This section summarizes the parts used in making a simple joystick. The parts of joysticks are also fairly simple.
Image: Labeled cross section of a generic joystick
The rod in the joystick.
The held part at the top of the stick which usually comes in two shapes: a ball top or tear drop/bat top.
The area in which the shaft swivels. A part surrounding the shaft is usually placed here to assist in this; it comes in shapes like cylinders and half-spheres set in a plate that is contoured for smooth movement.
The mechanism most joysticks use for automatically resetting the shaft to neutral. Some joysticks use magnets for this. Thicker and/or larger springs make the reset stronger and movements more affected. A part is often added to secure the spring below the pivot.
The actuator(s) gives the bottom of the shaft more area and precision in pressing the switches. Actuator can refer to a shaped enhancement surrounding the bottom of the shaft or the levers on levered microswitches.
E-Ring (Retaining Ring)
An E-ring (also called E-clip) is a small, flat, curved plate of metal shaped like the letter “E”; it is a type of retaining ring (also called a circlip or snap ring) which is a type of fastener. It attaches to the bottom of the shaft, aligning and securing the parts along it. This also puts some compression and tension in the spring so the joystick has and returns to a neutral position. It can be wedged-off using a flat screwdriver or something similar, and replaced using pliers. Another version is the C-ring; it pretty much needs retaining ring pliers (also called snap ring pliers) to remove and replace it. Other joysticks use a bolt or nut for the retaining function.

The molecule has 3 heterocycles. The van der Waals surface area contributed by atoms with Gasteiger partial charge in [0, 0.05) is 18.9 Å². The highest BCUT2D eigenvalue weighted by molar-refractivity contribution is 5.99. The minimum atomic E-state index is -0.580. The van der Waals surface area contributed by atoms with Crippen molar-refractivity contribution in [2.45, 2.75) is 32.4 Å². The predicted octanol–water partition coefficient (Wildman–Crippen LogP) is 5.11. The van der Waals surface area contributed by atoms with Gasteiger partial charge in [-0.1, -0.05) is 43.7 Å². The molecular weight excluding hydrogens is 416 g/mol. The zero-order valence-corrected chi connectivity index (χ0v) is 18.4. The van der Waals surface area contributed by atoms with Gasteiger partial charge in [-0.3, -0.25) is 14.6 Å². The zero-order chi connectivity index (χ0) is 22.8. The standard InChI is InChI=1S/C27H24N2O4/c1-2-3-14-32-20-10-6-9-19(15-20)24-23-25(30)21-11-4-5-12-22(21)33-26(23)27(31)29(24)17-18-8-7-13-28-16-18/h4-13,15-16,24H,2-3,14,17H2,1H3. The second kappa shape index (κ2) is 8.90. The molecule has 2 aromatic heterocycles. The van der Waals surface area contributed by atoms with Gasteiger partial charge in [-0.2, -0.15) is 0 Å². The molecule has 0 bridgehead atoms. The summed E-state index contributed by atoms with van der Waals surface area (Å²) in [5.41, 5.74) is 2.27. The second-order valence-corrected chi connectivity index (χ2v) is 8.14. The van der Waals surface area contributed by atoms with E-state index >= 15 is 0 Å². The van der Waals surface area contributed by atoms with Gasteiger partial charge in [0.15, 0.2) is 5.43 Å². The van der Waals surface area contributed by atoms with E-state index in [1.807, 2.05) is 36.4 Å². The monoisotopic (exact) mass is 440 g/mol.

The plate of the joystick attached directly and securely to the control panel. This and the dust washer are the only two parts of the joystick that need to touch the control panel.
With many names, this flat disk surrounds the shaft on top of the control panel to hide and protect the insides of the joystick and the hole in the panel. It also works to enhance play when part of the hand rests on it.
A restrictor gate is a plate with a specifically shaped hole, like a square or circle, that determines physically where the joystick can be moved. It is generally attached on the bottom of the joystick, restricting the bottom of the shaft. Many joysticks do not come with restrictor gates and are always circularly restricted.
Some joysticks have the microswitches attached to a PCB into which a wire harness (wires aligned along a plug) is inserted instead of having to wire each of the microswitches around the bottom of the joystick.
Various joystick models and makers add various other parts to tweak and complete the joystick. They add things like screws, housing, extra spacers and securers along the shaft, other plates for holding things like microswitches and the pivot, and other pieces that tweak various components.